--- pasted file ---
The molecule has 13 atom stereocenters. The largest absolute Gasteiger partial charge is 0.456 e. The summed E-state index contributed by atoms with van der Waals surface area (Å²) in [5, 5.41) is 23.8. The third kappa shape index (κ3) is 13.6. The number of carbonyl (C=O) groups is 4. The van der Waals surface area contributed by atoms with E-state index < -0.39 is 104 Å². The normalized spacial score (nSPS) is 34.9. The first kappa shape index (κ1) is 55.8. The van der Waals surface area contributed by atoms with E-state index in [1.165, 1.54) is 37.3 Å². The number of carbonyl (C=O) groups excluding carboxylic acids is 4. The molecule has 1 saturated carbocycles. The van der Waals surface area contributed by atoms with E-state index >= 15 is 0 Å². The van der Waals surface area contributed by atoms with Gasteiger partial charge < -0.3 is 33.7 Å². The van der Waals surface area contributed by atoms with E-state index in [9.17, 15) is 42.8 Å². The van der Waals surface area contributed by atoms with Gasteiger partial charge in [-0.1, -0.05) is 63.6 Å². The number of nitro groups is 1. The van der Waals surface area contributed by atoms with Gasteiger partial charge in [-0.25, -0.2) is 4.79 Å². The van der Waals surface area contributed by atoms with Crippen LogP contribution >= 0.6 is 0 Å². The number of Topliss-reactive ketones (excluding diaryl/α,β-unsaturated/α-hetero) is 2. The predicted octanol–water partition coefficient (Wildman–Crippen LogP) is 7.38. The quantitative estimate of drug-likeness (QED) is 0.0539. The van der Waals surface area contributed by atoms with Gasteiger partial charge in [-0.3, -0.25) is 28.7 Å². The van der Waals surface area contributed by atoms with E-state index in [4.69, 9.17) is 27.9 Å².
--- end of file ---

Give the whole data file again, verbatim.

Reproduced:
The molecule has 13 atom stereocenters. The largest absolute Gasteiger partial charge is 0.456 e. The summed E-state index contributed by atoms with van der Waals surface area (Å²) in [5, 5.41) is 23.8. The third kappa shape index (κ3) is 13.6. The number of carbonyl (C=O) groups is 4. The van der Waals surface area contributed by atoms with E-state index < -0.39 is 104 Å². The normalized spacial score (nSPS) is 34.9. The first kappa shape index (κ1) is 55.8. The van der Waals surface area contributed by atoms with E-state index in [1.165, 1.54) is 37.3 Å². The number of carbonyl (C=O) groups excluding carboxylic acids is 4. The molecule has 1 saturated carbocycles. The van der Waals surface area contributed by atoms with E-state index >= 15 is 0 Å². The van der Waals surface area contributed by atoms with Gasteiger partial charge < -0.3 is 33.7 Å². The van der Waals surface area contributed by atoms with E-state index in [9.17, 15) is 42.8 Å². The van der Waals surface area contributed by atoms with Gasteiger partial charge in [-0.1, -0.05) is 63.6 Å². The number of nitro groups is 1. The van der Waals surface area contributed by atoms with Gasteiger partial charge in [-0.25, -0.2) is 4.79 Å². The van der Waals surface area contributed by atoms with Crippen LogP contribution >= 0.6 is 0 Å². The number of Topliss-reactive ketones (excluding diaryl/α,β-unsaturated/α-hetero) is 2. The predicted octanol–water partition coefficient (Wildman–Crippen LogP) is 7.38. The quantitative estimate of drug-likeness (QED) is 0.0539. The van der Waals surface area contributed by atoms with Gasteiger partial charge in [-0.3, -0.25) is 28.7 Å². The van der Waals surface area contributed by atoms with E-state index in [4.69, 9.17) is 27.9 Å².